Housing has been a major engine of the US economy and also almost collapsed the world financial system, and it is the major allocation and policy study of governments to address social issues.  The Duterte administration has a real achievement in the creation of the Department of Human Settlements and Urban Development or DHSUD, which took over a dozen years to realize, and has given it an open and logic-based leader in Secretary Eduardo del Rosario, who has achieved many things even prior to his recent confirmation.

The DHSUD needs more financial and political support, the new car needs more fuel to reach its destinations.

Beyond the budget 

The housing budget as an allocation issue has been brought up already by our more aware legislators, many of whom like Senators Ralph Recto and Franklin  Drilon and Representatives Stella Luz Quimbo of Marikina’s second district and Jose Maria Salceda of Albay’s second district have been studying conscientiously our economic direction.  Given an estimated over 6 million-home backlog, those homes destroyed since Yolanda, Taal, Ulysses and Marawi, and others not having been rebuilt yet, not to mention the  750,000 added pregnancies estimated for this year as a result of  pandemic “homecomings,” on top of the approximately 1.1 million births yearly, the record low budget especially at this time indicates an important lack that can still be adjusted.
Added issues housing needs to address include:

1. Licensing of new projects, accreditation of socialized housing that the government requires of developers has stalled for two years now.  Alternative guidelines now like escrow arrangements or parameters of acceptable projects need clear approval or will become future issues and blame games.

2. Socialized housing technical and price ceiling requirements are not viable. After years of delay in adjusting price limits, new standards were set a few years ago  increasing minimum size and other requirements such that the cost per meter went up, but allowable price per meter was reduced despite increases in land and material prices. This caused the low end of housing to clearly go below any economic viability.  Interagency rules also need to be harmonized and agreed upon between the tax, investment, technical agencies. One possible method to address them is to just drop the requirement for socialized housing and continue normal taxes.  Another way is by formulating costs and prices including land, material and labor so that progress is not delayed by events and personalities.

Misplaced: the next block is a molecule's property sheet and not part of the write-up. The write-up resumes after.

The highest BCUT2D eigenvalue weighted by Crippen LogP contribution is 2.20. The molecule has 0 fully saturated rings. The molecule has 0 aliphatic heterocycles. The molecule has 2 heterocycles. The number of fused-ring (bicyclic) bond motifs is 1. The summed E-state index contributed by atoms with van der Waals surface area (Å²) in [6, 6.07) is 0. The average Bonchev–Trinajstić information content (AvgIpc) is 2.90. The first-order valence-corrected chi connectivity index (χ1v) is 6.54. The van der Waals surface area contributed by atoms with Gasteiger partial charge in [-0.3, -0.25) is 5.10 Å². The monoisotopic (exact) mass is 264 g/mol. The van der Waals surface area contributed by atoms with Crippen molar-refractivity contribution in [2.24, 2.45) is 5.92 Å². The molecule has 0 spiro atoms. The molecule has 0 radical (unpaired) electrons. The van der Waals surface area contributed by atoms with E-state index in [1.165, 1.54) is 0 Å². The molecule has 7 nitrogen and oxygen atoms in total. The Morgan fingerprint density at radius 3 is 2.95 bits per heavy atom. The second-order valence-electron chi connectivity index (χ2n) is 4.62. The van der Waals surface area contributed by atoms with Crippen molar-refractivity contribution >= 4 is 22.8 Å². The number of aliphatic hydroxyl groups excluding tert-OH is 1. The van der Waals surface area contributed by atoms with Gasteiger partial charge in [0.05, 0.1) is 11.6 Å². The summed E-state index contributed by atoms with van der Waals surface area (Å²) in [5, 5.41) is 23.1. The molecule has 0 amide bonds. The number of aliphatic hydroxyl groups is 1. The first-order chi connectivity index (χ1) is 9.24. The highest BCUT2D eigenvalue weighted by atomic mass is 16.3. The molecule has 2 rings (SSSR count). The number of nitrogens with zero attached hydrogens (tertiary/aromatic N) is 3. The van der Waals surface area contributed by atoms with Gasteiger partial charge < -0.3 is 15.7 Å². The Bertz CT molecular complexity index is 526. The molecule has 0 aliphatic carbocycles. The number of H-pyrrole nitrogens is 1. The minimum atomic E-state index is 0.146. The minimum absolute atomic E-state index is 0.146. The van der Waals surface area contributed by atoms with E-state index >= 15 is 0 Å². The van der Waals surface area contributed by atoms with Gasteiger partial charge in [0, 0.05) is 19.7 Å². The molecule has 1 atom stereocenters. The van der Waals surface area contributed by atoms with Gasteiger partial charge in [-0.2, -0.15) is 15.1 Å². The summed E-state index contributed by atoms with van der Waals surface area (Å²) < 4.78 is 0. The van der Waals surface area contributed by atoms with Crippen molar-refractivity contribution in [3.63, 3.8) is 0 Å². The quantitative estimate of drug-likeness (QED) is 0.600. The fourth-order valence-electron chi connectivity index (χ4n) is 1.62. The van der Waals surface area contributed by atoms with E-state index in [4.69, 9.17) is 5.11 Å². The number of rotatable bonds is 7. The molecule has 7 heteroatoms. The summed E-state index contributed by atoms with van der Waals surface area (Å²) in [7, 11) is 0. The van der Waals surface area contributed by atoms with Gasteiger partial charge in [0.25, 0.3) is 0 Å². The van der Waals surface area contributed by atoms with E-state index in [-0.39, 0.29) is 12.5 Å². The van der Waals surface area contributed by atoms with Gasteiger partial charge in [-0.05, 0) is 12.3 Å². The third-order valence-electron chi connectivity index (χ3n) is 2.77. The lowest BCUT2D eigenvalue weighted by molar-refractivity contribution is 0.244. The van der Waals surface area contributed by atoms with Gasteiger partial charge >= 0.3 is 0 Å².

3. Fake titles, overlapping titles, inaccurate titles, hidden records should be addressed.  The government needs to protect property owners and transactions, especially as it is collecting taxes including for registration and titling. Industry needs a title check and insurance agency, accurate and accessible mapping.  Very limited processing capacity claimed by some agencies despite automation, long periods for processing, multiple repeat documentations between agencies.

4. Taxation.  VAT exemption being dropped from 3.199 million to 2 million needs review… this is not luxury but basic housing.  Valuation tax schedules of properties should consider differences that can be big even “in the same location.”  Taxation needs to be seen as a mutual obligation between the government and persons to create enhancement of value for both.

Overall, our country has had increasingly competent officials for economics and finance, and periodically in some executive agencies, and that has led us to improved financial stability and growth.  The next stage is to attain competitiveness.  Given a pandemic-accelerated new economy depending on greater speed for everything, we also have to adjust our legislative and executive algorithms for greater optimizations of decisions and execution.  We are improving but not nearly enough even to just keep pace.  It is an exciting time where we can be part of the new winners, but this can happen only if we listen to what we don’t want to hear, on top of enhancing our strengths further.

New Worlds by IDSI aims to present frameworks based on a balance of economic theory, historical realities, ground success in real business and communities and attempt for common good, culture and spirituality. We welcome logical feedback and possibly working together with compatible frameworks (idsicenter@gmail.com).

**Also published in: https://www.manilatimes.net/2020/11/29/opinion/columnists/housing-for-all-forgotten-priority-beyond-budgets-alone/802573/